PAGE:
$${\rm{\Delta }}{x}_{ty}=\frac{\sum _{i=1}^{{\rm{M}}(y)}{\rm{\Delta }}{x}_{tiy}}{M(y)},$$
(6)

where M(y) is the number of pixels in a given cluster, t is the day and y is the year.

HL clusters for years 2004, 2005 and 2009 are shown in Supplementary Fig. 2 while LL clusters are shown in Supplementary Figs 3,4. For year 2004, HL cluster had 113 pixels while LL cluster had 98 pixels while year 2009 had 156 and 169 pixels respectively for HL and LL clusters. HL cluster corresponded to highly deficient region for year 2004 and peninsular regions for 2009, as reported in literature35,64. Though 2005 was normal year the HL pixels (belonging to north-eastern region of India) received less precipitation compared to other years65. The above clustering and analysis was based on normalized anomaly values. The definition of anomaly ensured that regional effects were excluded while establishing causality.

The individual time series were found to be stationary using Kwiatkowski-Phillips-Schmidt-Shin (KPSS) test or were made stationary by first order differencing, if the original time series was non-stationary. In the cause-effect model, Granger causality (GC) was tested pair-wise both ways and once the causality was established, the lagged correlation coefficient (lag obtained from GC analysis as discussed next) was calculated and provided as input to path analysis. Lags with washout (i.e. precipitation causing AOD, feedback (i.e. AOD causing precipitation and precipitation causing AOD), and lags associated with statistically not significant correlations were excluded from the analysis. The statistical significance tests were performed at α = 0.1 throughout the study.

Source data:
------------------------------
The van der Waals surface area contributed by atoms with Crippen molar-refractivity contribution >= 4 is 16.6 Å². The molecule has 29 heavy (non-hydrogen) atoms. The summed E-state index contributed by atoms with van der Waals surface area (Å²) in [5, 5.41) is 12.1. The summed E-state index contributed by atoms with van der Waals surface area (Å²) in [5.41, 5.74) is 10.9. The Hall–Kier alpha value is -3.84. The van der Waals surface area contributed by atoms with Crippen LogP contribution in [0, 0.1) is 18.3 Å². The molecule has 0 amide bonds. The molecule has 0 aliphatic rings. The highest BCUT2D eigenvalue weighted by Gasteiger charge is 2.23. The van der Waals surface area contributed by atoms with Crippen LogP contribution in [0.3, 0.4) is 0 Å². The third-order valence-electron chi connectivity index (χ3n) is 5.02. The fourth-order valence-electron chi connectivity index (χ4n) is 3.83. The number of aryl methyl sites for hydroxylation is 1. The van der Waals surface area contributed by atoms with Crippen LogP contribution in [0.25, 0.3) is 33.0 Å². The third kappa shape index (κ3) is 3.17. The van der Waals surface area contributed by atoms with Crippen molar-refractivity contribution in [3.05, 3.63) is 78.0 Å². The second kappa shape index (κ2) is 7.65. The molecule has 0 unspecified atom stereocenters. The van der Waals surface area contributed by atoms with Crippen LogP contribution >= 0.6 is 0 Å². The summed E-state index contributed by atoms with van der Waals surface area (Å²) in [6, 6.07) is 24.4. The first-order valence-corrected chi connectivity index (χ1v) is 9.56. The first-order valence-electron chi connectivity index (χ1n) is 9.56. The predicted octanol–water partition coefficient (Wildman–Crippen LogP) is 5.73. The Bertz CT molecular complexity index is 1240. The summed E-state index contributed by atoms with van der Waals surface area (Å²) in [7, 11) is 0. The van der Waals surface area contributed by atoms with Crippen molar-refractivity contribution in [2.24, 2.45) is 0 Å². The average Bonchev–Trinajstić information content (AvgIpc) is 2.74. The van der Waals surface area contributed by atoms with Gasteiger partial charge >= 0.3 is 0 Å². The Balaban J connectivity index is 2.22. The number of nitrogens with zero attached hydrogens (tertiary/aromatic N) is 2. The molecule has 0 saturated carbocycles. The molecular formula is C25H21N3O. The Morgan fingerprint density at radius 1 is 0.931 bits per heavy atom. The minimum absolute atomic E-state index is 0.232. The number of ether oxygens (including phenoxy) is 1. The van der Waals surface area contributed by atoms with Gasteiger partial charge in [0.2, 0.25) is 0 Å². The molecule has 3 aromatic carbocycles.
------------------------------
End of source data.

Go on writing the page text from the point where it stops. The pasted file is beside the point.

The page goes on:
Granger causality

The notion of Granger causality (GC) was first introduced by Granger28. It relies on the principle that the causal event leads its effect and has unique information about the future. A variable Y is said to Granger cause variable X, if inclusion of past information of both Y and X gives statistically significant improvement in the prediction of X as compared to only inclusion of past information of X. GC has been applied in climate domain for causal attribution66,67,68.

Consider stationary time series of Y t and X t to test the null hypothesis of no Granger causality. Towards this end, an auto-regressive model of X t is compared with auto- and cross-regressive model of X t involving Y t as,

$${X}_{t}={\alpha }_{0}+{\alpha }_{1}{X}_{t-1}+\mathrm{.....}.+{\alpha }_{n}{X}_{t-n}+{\varepsilon }_{x}$$
(7)
$${X}_{t}={\tilde{\alpha }}_{0}+{\tilde{\alpha }}_{1}{X}_{t-1}+\mathrm{.....}.+{\tilde{\alpha }}_{n}{X}_{t-n}+{\beta }_{1}{Y}_{t-1}+\mathrm{.....}.+{\beta }_{n}{Y}_{t-n}+{\varepsilon }_{xy}$$
(8)